Recently the ATO attempted to reassure taxpayers by stating that declaring overseas income under Project DO IT would not result in a ‘red flag’ against their names. The deadline to access the ATO amnesty is 19 December 2014.
We have prepared a number of disclosures for taxpayers with bank accounts and other income to declare from overseas sources. We have managed disclosures for taxpayers with special circumstances by agreeing on particular action plans with the ATO on a case by case basis.
We have acted for taxpayers who have not lodged returns for a number of years after having worked overseas and have been successful in getting the ATO to limit the amended assessments to a reduced period even though they are strictly entitled to go back beyond the four year audit period. We have also had circumstances where the taxpayer’s records have been incomplete. On each occasion, the ATO has agreed a reasonable method for declaring the overseas income.
Deputy Commissioner Michael Cranston stated that the ATO was more concerned with taxpayers who did not take advantage of the amnesty rather than those that did.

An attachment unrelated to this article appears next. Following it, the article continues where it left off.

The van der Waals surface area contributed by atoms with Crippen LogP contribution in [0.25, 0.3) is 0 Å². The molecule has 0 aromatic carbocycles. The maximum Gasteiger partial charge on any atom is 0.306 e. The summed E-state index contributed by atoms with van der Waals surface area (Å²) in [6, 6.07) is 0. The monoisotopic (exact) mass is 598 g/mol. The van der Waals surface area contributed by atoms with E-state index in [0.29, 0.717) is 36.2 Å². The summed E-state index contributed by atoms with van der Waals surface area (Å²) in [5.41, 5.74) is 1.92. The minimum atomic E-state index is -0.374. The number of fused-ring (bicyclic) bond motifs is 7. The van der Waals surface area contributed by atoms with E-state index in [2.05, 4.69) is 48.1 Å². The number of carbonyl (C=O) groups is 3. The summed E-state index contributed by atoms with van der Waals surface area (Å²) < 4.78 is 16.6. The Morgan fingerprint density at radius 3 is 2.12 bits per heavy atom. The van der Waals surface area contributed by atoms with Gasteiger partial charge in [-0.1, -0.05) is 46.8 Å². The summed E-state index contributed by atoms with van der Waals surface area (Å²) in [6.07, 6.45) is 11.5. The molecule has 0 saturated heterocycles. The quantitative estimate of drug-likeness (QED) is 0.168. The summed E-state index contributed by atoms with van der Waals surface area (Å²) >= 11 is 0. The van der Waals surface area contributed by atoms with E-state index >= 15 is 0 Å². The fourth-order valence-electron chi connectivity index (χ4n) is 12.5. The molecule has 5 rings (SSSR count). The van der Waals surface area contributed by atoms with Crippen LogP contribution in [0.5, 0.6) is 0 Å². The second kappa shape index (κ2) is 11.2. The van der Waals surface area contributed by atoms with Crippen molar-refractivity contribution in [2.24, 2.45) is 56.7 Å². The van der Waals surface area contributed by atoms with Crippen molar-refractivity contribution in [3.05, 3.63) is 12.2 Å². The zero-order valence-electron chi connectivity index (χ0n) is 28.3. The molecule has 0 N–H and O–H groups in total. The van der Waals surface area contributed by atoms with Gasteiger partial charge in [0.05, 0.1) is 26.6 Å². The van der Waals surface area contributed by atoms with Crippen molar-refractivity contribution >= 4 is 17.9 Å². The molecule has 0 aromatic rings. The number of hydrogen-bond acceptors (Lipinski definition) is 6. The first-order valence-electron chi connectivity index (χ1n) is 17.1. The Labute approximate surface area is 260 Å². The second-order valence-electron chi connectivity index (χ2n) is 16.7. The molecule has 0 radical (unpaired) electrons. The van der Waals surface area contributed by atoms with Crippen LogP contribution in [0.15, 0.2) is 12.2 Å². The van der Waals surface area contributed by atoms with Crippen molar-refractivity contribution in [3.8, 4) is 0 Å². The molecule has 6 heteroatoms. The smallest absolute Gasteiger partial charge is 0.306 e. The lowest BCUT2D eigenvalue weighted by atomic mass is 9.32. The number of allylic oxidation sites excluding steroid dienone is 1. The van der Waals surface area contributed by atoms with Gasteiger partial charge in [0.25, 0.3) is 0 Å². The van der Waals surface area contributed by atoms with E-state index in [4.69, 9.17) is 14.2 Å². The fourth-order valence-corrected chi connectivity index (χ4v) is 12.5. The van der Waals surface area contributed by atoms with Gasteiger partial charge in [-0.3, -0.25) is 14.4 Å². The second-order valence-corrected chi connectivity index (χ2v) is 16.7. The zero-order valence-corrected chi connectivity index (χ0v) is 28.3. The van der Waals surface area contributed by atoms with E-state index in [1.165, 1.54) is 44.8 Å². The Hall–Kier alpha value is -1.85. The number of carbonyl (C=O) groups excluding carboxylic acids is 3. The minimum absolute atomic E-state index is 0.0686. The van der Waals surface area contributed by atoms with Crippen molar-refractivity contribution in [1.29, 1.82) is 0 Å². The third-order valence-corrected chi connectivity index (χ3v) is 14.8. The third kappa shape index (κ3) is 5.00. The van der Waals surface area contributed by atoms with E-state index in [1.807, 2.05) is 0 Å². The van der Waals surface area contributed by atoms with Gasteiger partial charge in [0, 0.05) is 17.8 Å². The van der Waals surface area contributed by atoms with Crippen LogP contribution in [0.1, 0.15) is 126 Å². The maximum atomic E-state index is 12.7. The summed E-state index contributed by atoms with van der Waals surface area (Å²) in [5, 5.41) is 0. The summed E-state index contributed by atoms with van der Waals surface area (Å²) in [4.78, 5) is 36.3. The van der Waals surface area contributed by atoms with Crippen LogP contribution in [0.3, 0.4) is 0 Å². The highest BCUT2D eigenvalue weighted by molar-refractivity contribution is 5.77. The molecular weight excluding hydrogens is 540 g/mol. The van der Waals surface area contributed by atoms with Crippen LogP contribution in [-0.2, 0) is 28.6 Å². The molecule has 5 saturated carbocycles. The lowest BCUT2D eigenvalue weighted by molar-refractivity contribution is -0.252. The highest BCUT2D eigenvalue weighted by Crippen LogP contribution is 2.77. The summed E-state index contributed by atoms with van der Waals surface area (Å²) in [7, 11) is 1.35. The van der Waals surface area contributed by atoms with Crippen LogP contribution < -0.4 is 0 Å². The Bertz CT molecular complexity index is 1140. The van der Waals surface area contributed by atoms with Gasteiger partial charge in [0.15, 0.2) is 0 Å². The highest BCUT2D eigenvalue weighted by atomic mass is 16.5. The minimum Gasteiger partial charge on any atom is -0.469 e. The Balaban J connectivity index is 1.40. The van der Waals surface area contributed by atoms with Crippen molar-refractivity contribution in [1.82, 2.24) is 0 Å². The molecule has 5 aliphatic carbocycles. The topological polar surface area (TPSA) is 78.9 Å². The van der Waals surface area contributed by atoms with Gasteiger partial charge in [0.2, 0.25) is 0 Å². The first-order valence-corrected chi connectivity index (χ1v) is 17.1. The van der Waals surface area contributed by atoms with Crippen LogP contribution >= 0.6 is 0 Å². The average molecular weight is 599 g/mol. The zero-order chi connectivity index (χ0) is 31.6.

‘These disclosures will enable us to put our resources onto the taxpayers who don’t come forward,’ he said.
We expect the ATO to focus resources on taxpayers who have not declared overseas income. This is particularly the case as the ATO will soon obtain access for the first time to information held by foreign banks. Australians with accounts overseas can expect to be targeted once the amnesty has concluded and the ATO starts to gather information from the foreign banks.
Obviously taxpayers who have made declarations under Project DO IT will need to be careful to correctly declare overseas income in future returns.
The window for participating in the ATO amnesty is closing, with the 19 December 2014 deadline approaching. The ATO has confirmed, however, that if an ‘expression of interest’ is lodged by 19 December, taxpayers will be given a reasonable time to obtain all the necessary information before lodging the disclosure.
The ATO acknowledge that obtaining all the necessary information can be time consuming for taxpayers and therefore even if all the facts are unknown by the deadline, an expression of interest allows the taxpayer a further amount of time (usually 90 days) to obtain this.
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